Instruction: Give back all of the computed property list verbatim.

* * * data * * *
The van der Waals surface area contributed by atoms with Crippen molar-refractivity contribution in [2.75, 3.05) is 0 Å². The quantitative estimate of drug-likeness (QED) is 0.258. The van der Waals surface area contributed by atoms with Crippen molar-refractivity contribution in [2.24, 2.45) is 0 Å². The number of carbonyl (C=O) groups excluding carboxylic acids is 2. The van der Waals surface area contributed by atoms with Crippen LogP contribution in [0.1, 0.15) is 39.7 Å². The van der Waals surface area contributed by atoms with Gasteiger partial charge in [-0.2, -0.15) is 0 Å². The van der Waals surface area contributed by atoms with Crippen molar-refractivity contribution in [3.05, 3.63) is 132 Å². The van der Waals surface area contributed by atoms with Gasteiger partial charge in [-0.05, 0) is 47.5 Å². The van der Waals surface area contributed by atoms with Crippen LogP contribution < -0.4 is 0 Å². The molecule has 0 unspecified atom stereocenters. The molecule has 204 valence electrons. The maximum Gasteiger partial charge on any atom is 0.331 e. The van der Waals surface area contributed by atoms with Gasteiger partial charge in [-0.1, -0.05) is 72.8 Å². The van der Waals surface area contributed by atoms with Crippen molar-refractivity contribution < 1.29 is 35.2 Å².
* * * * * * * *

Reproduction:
The van der Waals surface area contributed by atoms with Crippen molar-refractivity contribution in [2.75, 3.05) is 0 Å². The quantitative estimate of drug-likeness (QED) is 0.258. The van der Waals surface area contributed by atoms with Crippen molar-refractivity contribution in [2.24, 2.45) is 0 Å². The number of carbonyl (C=O) groups excluding carboxylic acids is 2. The van der Waals surface area contributed by atoms with Crippen LogP contribution in [0.1, 0.15) is 39.7 Å². The van der Waals surface area contributed by atoms with Gasteiger partial charge in [-0.2, -0.15) is 0 Å². The van der Waals surface area contributed by atoms with Crippen molar-refractivity contribution in [3.05, 3.63) is 132 Å². The van der Waals surface area contributed by atoms with Gasteiger partial charge in [-0.05, 0) is 47.5 Å². The van der Waals surface area contributed by atoms with Crippen LogP contribution < -0.4 is 0 Å². The molecule has 0 unspecified atom stereocenters. The molecule has 204 valence electrons. The maximum Gasteiger partial charge on any atom is 0.331 e. The van der Waals surface area contributed by atoms with Gasteiger partial charge in [-0.1, -0.05) is 72.8 Å². The van der Waals surface area contributed by atoms with Crippen molar-refractivity contribution < 1.29 is 35.2 Å².